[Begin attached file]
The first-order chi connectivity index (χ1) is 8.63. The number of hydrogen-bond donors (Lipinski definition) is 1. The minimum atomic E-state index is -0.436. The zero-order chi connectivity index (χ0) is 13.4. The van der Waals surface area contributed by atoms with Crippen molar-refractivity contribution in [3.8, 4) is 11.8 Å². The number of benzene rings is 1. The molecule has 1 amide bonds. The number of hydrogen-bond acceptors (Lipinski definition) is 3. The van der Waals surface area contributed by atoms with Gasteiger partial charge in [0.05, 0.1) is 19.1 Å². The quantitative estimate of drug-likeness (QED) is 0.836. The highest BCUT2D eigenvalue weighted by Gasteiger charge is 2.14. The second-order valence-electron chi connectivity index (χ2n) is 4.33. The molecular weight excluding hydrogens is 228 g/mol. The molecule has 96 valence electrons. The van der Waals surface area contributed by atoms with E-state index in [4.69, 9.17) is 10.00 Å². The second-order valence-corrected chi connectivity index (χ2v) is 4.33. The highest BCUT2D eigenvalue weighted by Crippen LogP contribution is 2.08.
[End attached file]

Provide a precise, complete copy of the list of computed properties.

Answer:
The first-order chi connectivity index (χ1) is 8.63. The number of hydrogen-bond donors (Lipinski definition) is 1. The minimum atomic E-state index is -0.436. The zero-order chi connectivity index (χ0) is 13.4. The van der Waals surface area contributed by atoms with Crippen molar-refractivity contribution in [3.8, 4) is 11.8 Å². The number of benzene rings is 1. The molecule has 1 amide bonds. The number of hydrogen-bond acceptors (Lipinski definition) is 3. The van der Waals surface area contributed by atoms with Gasteiger partial charge in [0.05, 0.1) is 19.1 Å². The quantitative estimate of drug-likeness (QED) is 0.836. The highest BCUT2D eigenvalue weighted by Gasteiger charge is 2.14. The second-order valence-electron chi connectivity index (χ2n) is 4.33. The molecular weight excluding hydrogens is 228 g/mol. The molecule has 96 valence electrons. The van der Waals surface area contributed by atoms with E-state index in [4.69, 9.17) is 10.00 Å². The second-order valence-corrected chi connectivity index (χ2v) is 4.33. The highest BCUT2D eigenvalue weighted by Crippen LogP contribution is 2.08.